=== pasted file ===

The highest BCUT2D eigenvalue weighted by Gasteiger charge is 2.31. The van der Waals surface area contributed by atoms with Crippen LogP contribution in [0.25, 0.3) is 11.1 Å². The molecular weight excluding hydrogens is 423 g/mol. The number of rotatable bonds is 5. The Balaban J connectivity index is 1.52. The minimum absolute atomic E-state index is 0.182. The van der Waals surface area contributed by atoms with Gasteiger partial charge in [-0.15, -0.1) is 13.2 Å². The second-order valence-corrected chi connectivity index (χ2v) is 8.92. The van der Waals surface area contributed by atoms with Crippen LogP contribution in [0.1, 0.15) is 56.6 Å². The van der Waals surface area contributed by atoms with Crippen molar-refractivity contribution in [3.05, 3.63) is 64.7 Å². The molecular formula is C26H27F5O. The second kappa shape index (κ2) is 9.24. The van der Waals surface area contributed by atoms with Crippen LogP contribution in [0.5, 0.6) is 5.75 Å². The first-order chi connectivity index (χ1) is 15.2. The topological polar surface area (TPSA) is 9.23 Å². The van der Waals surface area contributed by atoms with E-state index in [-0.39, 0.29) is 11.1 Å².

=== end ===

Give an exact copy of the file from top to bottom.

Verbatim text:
The highest BCUT2D eigenvalue weighted by Gasteiger charge is 2.31. The van der Waals surface area contributed by atoms with Crippen LogP contribution in [0.25, 0.3) is 11.1 Å². The molecular weight excluding hydrogens is 423 g/mol. The number of rotatable bonds is 5. The Balaban J connectivity index is 1.52. The minimum absolute atomic E-state index is 0.182. The van der Waals surface area contributed by atoms with Gasteiger partial charge in [-0.15, -0.1) is 13.2 Å². The second-order valence-corrected chi connectivity index (χ2v) is 8.92. The van der Waals surface area contributed by atoms with Crippen LogP contribution in [0.1, 0.15) is 56.6 Å². The van der Waals surface area contributed by atoms with Crippen molar-refractivity contribution in [3.05, 3.63) is 64.7 Å². The molecular formula is C26H27F5O. The second kappa shape index (κ2) is 9.24. The van der Waals surface area contributed by atoms with Crippen LogP contribution in [0.5, 0.6) is 5.75 Å². The first-order chi connectivity index (χ1) is 15.2. The topological polar surface area (TPSA) is 9.23 Å². The van der Waals surface area contributed by atoms with E-state index in [-0.39, 0.29) is 11.1 Å².